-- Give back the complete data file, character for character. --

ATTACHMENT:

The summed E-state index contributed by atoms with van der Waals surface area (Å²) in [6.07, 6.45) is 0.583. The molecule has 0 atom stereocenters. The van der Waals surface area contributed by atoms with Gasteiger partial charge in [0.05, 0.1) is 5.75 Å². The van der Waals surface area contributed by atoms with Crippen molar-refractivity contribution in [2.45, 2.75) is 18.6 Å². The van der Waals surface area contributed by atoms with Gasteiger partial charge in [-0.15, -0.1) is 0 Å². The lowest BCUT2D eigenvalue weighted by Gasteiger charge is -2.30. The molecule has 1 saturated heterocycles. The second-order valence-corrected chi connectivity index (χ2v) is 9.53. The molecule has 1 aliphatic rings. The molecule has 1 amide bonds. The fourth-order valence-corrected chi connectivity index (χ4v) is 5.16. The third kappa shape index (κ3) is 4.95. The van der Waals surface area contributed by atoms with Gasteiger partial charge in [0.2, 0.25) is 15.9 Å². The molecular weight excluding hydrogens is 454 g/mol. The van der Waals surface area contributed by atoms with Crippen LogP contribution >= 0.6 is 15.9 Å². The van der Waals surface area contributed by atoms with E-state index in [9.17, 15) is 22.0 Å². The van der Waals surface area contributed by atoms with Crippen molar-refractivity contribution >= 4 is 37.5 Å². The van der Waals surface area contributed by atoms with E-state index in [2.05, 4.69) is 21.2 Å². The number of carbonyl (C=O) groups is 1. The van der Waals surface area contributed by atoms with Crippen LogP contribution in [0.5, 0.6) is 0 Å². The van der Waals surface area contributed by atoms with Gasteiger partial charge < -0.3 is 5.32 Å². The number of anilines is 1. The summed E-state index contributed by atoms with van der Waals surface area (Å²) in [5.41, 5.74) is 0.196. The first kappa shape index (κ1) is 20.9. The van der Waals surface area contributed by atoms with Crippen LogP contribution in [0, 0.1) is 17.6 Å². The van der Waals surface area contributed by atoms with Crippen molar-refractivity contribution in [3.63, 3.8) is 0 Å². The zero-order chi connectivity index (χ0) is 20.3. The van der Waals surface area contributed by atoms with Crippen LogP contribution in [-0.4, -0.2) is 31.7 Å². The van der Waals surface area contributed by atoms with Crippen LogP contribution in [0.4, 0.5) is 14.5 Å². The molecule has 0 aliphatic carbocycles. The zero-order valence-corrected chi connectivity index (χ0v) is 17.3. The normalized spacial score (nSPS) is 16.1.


The summed E-state index contributed by atoms with van der Waals surface area (Å²) in [6.07, 6.45) is 0.583. The molecule has 0 atom stereocenters. The van der Waals surface area contributed by atoms with Gasteiger partial charge in [0.05, 0.1) is 5.75 Å². The van der Waals surface area contributed by atoms with Crippen molar-refractivity contribution in [2.45, 2.75) is 18.6 Å². The van der Waals surface area contributed by atoms with Gasteiger partial charge in [-0.15, -0.1) is 0 Å². The lowest BCUT2D eigenvalue weighted by Gasteiger charge is -2.30. The molecule has 1 saturated heterocycles. The second-order valence-corrected chi connectivity index (χ2v) is 9.53. The molecule has 1 aliphatic rings. The molecule has 1 amide bonds. The fourth-order valence-corrected chi connectivity index (χ4v) is 5.16. The third kappa shape index (κ3) is 4.95. The van der Waals surface area contributed by atoms with Gasteiger partial charge in [0.2, 0.25) is 15.9 Å². The molecular weight excluding hydrogens is 454 g/mol. The van der Waals surface area contributed by atoms with Crippen LogP contribution >= 0.6 is 15.9 Å². The van der Waals surface area contributed by atoms with E-state index in [9.17, 15) is 22.0 Å². The van der Waals surface area contributed by atoms with Crippen molar-refractivity contribution >= 4 is 37.5 Å². The van der Waals surface area contributed by atoms with E-state index in [2.05, 4.69) is 21.2 Å². The number of carbonyl (C=O) groups is 1. The van der Waals surface area contributed by atoms with Crippen LogP contribution in [0.5, 0.6) is 0 Å². The van der Waals surface area contributed by atoms with Gasteiger partial charge < -0.3 is 5.32 Å². The number of anilines is 1. The summed E-state index contributed by atoms with van der Waals surface area (Å²) in [5.41, 5.74) is 0.196. The first kappa shape index (κ1) is 20.9. The van der Waals surface area contributed by atoms with Crippen LogP contribution in [0, 0.1) is 17.6 Å². The van der Waals surface area contributed by atoms with Crippen molar-refractivity contribution in [3.63, 3.8) is 0 Å². The zero-order chi connectivity index (χ0) is 20.3. The van der Waals surface area contributed by atoms with Crippen LogP contribution in [-0.4, -0.2) is 31.7 Å². The van der Waals surface area contributed by atoms with Crippen LogP contribution in [0.4, 0.5) is 14.5 Å². The molecule has 0 aliphatic carbocycles. The zero-order valence-corrected chi connectivity index (χ0v) is 17.3. The normalized spacial score (nSPS) is 16.1.